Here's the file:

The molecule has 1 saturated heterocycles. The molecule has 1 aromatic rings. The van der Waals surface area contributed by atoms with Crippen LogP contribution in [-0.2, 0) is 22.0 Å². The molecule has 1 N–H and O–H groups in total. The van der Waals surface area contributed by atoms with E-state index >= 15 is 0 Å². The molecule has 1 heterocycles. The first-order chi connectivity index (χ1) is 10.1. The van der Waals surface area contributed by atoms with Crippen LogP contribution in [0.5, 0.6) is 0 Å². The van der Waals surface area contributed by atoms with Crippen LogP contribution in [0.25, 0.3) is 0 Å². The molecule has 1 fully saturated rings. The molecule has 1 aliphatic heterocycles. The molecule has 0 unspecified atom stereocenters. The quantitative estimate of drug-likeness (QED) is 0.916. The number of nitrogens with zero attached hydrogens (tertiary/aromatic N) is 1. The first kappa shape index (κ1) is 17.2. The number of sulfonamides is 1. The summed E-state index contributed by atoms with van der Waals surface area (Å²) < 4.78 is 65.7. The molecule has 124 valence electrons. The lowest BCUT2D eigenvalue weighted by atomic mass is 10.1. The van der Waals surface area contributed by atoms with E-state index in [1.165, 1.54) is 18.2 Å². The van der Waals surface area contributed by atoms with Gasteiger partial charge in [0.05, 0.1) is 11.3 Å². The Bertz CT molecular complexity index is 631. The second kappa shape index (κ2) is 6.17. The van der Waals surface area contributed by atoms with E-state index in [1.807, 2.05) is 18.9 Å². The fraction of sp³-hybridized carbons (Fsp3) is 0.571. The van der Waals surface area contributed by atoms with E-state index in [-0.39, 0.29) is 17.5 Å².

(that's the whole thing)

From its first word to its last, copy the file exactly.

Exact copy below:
The molecule has 1 saturated heterocycles. The molecule has 1 aromatic rings. The van der Waals surface area contributed by atoms with Crippen LogP contribution in [-0.2, 0) is 22.0 Å². The molecule has 1 N–H and O–H groups in total. The van der Waals surface area contributed by atoms with E-state index >= 15 is 0 Å². The molecule has 1 heterocycles. The first-order chi connectivity index (χ1) is 10.1. The van der Waals surface area contributed by atoms with Crippen LogP contribution in [0.5, 0.6) is 0 Å². The van der Waals surface area contributed by atoms with Crippen LogP contribution in [0.25, 0.3) is 0 Å². The molecule has 1 fully saturated rings. The molecule has 1 aliphatic heterocycles. The molecule has 0 unspecified atom stereocenters. The quantitative estimate of drug-likeness (QED) is 0.916. The number of nitrogens with zero attached hydrogens (tertiary/aromatic N) is 1. The first kappa shape index (κ1) is 17.2. The number of sulfonamides is 1. The summed E-state index contributed by atoms with van der Waals surface area (Å²) < 4.78 is 65.7. The molecule has 124 valence electrons. The lowest BCUT2D eigenvalue weighted by atomic mass is 10.1. The van der Waals surface area contributed by atoms with E-state index in [1.165, 1.54) is 18.2 Å². The van der Waals surface area contributed by atoms with Gasteiger partial charge in [0.05, 0.1) is 11.3 Å². The Bertz CT molecular complexity index is 631. The second kappa shape index (κ2) is 6.17. The van der Waals surface area contributed by atoms with E-state index in [1.807, 2.05) is 18.9 Å². The fraction of sp³-hybridized carbons (Fsp3) is 0.571. The van der Waals surface area contributed by atoms with E-state index in [-0.39, 0.29) is 17.5 Å².